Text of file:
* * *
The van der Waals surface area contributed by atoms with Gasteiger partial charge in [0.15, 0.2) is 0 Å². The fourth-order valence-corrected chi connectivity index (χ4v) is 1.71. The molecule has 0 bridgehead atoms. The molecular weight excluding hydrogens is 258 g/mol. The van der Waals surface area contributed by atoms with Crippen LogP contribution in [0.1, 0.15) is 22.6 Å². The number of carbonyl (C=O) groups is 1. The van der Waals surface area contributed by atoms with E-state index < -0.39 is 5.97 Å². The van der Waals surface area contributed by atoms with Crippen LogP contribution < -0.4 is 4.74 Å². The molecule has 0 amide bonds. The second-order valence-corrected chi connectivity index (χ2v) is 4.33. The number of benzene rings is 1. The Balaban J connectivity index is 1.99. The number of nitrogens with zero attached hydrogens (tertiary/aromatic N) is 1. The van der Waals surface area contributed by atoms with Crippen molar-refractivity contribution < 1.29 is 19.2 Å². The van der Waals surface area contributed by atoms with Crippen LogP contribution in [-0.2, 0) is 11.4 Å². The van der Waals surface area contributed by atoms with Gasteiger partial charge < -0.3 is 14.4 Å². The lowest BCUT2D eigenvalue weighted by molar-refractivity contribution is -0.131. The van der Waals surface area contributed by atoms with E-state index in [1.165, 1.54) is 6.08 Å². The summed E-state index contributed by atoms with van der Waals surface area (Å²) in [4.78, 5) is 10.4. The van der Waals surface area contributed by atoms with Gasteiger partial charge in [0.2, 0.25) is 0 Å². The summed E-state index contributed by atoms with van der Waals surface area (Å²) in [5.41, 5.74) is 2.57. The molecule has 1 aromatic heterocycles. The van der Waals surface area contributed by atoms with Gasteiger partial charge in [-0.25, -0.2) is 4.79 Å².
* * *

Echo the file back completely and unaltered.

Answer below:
The van der Waals surface area contributed by atoms with Gasteiger partial charge in [0.15, 0.2) is 0 Å². The fourth-order valence-corrected chi connectivity index (χ4v) is 1.71. The molecule has 0 bridgehead atoms. The molecular weight excluding hydrogens is 258 g/mol. The van der Waals surface area contributed by atoms with Crippen LogP contribution in [0.1, 0.15) is 22.6 Å². The number of carbonyl (C=O) groups is 1. The van der Waals surface area contributed by atoms with E-state index < -0.39 is 5.97 Å². The van der Waals surface area contributed by atoms with Crippen LogP contribution < -0.4 is 4.74 Å². The molecule has 0 amide bonds. The second-order valence-corrected chi connectivity index (χ2v) is 4.33. The number of benzene rings is 1. The Balaban J connectivity index is 1.99. The number of nitrogens with zero attached hydrogens (tertiary/aromatic N) is 1. The van der Waals surface area contributed by atoms with Crippen molar-refractivity contribution < 1.29 is 19.2 Å². The van der Waals surface area contributed by atoms with Crippen LogP contribution in [-0.2, 0) is 11.4 Å². The van der Waals surface area contributed by atoms with Gasteiger partial charge < -0.3 is 14.4 Å². The lowest BCUT2D eigenvalue weighted by molar-refractivity contribution is -0.131. The van der Waals surface area contributed by atoms with E-state index in [1.165, 1.54) is 6.08 Å². The summed E-state index contributed by atoms with van der Waals surface area (Å²) in [4.78, 5) is 10.4. The van der Waals surface area contributed by atoms with Gasteiger partial charge in [0.2, 0.25) is 0 Å². The summed E-state index contributed by atoms with van der Waals surface area (Å²) in [5.41, 5.74) is 2.57. The molecule has 1 aromatic heterocycles. The van der Waals surface area contributed by atoms with Gasteiger partial charge in [-0.25, -0.2) is 4.79 Å².